I also find having some demographic information about each customer to be helpful. You can tell a lot about a customer’s budget based on their area code, email address (people often use their company email account), event date and venue choice. There have been situations where we have raised our prices based on this information. For example, a bride to be, from Manhattan is getting married upstate on a Saturday in July, at a venue I know costs $25,000+. There will not be any objections to our prices being raised a few hundred dollars. Then there is the local customer, whose daughter is having a Sweet 16 party at the Knights of Columbus on a Thursday in January. If there is an objection due to price, I will certainly be willing to negotiate.
The stereotype that men don’t like to ask for directions or help has some truth to it. As a guy, sometimes I find myself annoyed when I can’t find the price of a product or service on a business website. However, remember from my last post that most of our customers are women and most women don’t have a problem with asking for more information. Knowing who to target will help inform your marketing decisions and strategy. As I said at the beginning, do some research and testing, and see what works for your local market.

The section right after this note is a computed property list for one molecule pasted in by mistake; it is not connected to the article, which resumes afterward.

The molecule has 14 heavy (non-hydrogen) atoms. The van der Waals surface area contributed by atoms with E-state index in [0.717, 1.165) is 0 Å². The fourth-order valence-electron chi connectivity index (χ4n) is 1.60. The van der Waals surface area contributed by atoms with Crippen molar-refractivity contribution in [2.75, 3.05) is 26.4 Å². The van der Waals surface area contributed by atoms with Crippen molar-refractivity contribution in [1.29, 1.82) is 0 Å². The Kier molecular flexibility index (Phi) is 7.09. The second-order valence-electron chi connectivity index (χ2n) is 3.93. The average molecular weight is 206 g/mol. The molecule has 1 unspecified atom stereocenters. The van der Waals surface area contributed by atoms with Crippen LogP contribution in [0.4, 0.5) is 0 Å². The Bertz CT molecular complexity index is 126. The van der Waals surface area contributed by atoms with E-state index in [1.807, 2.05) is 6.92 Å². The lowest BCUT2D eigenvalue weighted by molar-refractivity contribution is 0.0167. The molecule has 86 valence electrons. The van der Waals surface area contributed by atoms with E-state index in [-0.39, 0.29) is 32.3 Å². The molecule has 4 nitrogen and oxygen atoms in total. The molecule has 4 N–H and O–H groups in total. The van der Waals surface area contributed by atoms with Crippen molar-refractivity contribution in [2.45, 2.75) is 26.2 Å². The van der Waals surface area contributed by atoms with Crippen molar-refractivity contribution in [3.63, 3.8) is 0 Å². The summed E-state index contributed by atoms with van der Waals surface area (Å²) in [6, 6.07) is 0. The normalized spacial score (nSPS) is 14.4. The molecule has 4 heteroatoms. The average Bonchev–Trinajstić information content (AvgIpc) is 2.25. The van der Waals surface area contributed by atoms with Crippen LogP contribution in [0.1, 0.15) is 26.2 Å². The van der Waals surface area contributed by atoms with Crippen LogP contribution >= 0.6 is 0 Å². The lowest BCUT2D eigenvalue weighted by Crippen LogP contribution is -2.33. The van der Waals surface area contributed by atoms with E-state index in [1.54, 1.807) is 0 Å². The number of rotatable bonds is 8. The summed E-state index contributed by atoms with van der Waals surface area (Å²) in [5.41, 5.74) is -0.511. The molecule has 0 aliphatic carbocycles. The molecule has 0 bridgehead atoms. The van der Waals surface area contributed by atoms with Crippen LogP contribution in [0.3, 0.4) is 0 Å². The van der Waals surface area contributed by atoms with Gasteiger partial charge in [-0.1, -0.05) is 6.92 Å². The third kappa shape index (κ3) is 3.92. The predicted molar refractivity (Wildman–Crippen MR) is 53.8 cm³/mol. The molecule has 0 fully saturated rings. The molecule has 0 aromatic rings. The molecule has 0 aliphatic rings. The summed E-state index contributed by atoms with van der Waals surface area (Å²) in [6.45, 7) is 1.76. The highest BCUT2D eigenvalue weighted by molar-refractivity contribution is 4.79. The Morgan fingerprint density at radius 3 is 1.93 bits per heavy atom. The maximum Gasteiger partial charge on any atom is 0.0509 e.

Reason 6. When you post your price, you often become the negotiating point for companies that don’t. For example, customer visits Booth Co A’s site and sees there perfect package for $800. They’re OK with the price but it doesn’t hurt to look around a little. Client visits Booth Co B’s website and sees a similar package but no price listed so they call. Now a couple things happen, Booth Co B has the client on the phone and has the chance to make a connection, make them laugh, whatever. They have the opportunity to SALE and talk up their booth and answer questions, and most importantly they’re now in a position to hear the client say “Booth Co A has it for $800, can you…”.